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Composition by Yours Truly. More at https://www.instagram.com/beantcalligraphy/

Notes on the book ‘Conversational Design’ by Erika Hall

Beant Kaur Dhillon
Aug 25, 2019 · 5 min read

I finished reading the book Conversational Design by Erika Hall. It was a joy to read the articulate and sometimes cheeky writing. The central idea of the book to me is:

First, imagine and write the conversation you would have with the user if there were no interface. Then use this conversation to guide the rest of the design. This includes the selection of the medium of interaction, the visuals, and the interactions.

One of the best parts of reading this book was that I talked about it with colleagues and they referred me to new articles. So, I got a much richer view of this topic not only from the book but also through the conversations (pun intended :D) it enabled. Below is a summary of the topics and tools from the book, and the related chats and research.

As a user researcher, I try to evaluate if the text and content of the user interface or the system are clear and understandable. But Erika asks that you consider the role of your interface or its parts in your users’ lives. For example, is your system a helper, guide or an advisor? This role should guide the tone or language you use in the system and its parts.

Some first thoughts on the role of the products I have worked with:

Transformation of a role: An online clothing store could play different roles at different stages of shopping. As a hypothesis, the web store could be a stylist or an assistant. Even both the roles could exist at different stages of the shopping journey. Possible differences in tone could be:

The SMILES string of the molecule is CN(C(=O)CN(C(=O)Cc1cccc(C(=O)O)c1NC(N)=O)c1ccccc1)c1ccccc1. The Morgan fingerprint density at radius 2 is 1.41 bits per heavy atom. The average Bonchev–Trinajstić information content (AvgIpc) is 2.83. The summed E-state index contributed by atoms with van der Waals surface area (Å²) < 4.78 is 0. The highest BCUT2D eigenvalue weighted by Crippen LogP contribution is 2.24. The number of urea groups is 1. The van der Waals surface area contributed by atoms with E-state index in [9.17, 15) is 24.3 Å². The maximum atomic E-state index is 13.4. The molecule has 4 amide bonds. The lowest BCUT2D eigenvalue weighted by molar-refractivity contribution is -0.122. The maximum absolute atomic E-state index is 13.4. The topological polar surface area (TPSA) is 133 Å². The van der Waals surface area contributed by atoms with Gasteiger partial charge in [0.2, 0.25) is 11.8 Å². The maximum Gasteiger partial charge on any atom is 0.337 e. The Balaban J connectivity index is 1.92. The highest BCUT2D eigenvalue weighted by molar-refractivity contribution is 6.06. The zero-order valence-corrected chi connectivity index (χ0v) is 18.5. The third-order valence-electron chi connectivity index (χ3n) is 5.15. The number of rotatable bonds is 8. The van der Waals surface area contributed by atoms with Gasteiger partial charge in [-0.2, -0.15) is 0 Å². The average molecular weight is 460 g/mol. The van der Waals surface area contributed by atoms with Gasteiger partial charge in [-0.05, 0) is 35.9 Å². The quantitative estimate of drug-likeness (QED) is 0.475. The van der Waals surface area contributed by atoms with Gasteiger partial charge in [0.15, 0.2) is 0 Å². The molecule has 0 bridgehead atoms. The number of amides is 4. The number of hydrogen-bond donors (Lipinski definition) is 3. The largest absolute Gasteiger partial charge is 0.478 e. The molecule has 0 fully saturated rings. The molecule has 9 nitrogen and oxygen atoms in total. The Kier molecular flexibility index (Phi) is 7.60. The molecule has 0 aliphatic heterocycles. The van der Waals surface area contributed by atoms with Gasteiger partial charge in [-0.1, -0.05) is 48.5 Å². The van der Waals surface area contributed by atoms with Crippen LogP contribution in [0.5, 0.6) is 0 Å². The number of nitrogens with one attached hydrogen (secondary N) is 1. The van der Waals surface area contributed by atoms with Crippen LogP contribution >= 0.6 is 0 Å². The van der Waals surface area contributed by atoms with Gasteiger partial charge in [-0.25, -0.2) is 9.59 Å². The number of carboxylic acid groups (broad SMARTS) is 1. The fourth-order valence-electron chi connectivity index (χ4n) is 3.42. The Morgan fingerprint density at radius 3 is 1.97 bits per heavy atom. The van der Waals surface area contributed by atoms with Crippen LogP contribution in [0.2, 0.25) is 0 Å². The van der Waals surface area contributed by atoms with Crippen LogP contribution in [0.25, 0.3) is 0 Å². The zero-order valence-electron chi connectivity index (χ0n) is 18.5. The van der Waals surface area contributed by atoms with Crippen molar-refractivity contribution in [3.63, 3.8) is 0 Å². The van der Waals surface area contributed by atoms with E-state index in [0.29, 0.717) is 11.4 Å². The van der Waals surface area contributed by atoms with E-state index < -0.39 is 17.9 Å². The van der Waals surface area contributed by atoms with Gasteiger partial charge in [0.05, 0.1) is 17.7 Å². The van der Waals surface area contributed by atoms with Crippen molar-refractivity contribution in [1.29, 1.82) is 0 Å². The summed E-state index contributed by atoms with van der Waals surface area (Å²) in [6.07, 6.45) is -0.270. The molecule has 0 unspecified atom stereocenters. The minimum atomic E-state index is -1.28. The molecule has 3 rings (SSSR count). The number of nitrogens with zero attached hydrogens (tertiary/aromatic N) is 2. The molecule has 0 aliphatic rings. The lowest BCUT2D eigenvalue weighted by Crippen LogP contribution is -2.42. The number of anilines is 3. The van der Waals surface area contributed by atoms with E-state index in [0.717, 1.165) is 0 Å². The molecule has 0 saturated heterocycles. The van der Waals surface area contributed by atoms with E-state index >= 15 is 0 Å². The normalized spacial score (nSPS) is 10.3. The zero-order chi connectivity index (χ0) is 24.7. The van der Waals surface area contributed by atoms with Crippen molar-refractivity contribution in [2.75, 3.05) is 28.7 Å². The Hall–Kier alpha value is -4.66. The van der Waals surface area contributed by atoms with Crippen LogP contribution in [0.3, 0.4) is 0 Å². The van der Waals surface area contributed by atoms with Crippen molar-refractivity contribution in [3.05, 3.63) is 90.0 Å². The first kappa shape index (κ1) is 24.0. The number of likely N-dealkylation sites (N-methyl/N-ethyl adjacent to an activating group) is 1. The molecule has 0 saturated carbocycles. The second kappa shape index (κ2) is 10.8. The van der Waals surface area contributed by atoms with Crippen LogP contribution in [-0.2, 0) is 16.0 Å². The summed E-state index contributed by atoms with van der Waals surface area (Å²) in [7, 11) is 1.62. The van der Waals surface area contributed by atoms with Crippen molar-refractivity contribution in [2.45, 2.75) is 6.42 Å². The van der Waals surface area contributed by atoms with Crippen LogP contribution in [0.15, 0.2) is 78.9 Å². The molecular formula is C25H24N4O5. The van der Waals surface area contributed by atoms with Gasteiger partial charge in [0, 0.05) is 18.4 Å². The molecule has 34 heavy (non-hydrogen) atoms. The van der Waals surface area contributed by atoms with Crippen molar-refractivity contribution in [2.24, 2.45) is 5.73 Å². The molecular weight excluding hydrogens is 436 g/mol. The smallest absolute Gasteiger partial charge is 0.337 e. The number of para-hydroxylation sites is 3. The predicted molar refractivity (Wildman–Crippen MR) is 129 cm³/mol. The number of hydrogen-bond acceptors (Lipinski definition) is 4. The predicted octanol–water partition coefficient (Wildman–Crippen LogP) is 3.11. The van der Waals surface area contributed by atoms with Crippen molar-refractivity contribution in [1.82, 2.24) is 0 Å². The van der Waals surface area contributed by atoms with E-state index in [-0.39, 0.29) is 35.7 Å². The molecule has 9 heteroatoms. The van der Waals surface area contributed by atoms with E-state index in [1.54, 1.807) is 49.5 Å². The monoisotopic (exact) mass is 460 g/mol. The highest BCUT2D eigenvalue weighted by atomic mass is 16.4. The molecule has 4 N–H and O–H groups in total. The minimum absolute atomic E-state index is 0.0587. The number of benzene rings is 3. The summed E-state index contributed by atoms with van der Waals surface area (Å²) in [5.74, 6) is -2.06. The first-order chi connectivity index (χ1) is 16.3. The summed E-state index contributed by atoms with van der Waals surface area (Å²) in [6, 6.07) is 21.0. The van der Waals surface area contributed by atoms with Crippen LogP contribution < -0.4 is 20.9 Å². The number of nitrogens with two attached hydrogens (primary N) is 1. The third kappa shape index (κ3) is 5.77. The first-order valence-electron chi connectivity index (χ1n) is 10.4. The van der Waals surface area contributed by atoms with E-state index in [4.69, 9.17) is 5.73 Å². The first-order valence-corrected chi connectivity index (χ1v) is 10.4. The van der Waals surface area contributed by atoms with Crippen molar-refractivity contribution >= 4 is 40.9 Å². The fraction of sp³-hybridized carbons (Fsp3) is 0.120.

• Stylist/Style Coach: Hey there! I see you are looking for party outfits. Would you like some help in styling up? [If the user agrees] Okay, here are the top 10 popular party dresses this season. Like any of these?
  • Assistant: Let me know if I can help you in picking an outfit. [If the user agrees] Okay. Based on your recent search for Party Dresses, here are the top 10 party dresses this season. Would you like to see more dresses?

Different relationships with different users: Let’s consider a medical system. If a system creates images for the diagnosis, it could be a partner to the technologist who operates the machine. It follows then that it would be an assistant to the Physician who reads the images provided by it. If algorithms start to help with diagnosis, does the system become a partner or is it too far a leap to make?

So how do you decide the type of language to use in your interface? Erika suggests eavesdropping on conversations at the places where your users spend time. If that sounds impolite ;), you could conduct interviews and listen to them talk about their day. In her words,

“In addition to just plain eavesdropping, conduct interviews and listen to your users’ language… Then go back through your notes and pull out all the nouns and verbs. This will tell you what your customers do, and the words they use to describe what they do.”

So, for an online store, I would hang out at stores or cafes. That’s where I could overhear conversations between users and stylists/store assistants. Fortunately, it is easy to spot people based on the brand they are wearing. Or more likely, I would just recruit people for interviews.

How to test your language or text or content?

Inspired by the book, I also set out to find out approaches for evaluating the text or contents of the system. Below is the article with a summary of the methods to evaluate the text, copy, or content of a product or system. It describes methods to check: a) if the users understand the text and/or visuals of the interface, b) how do they perceive the emotional tone of the text.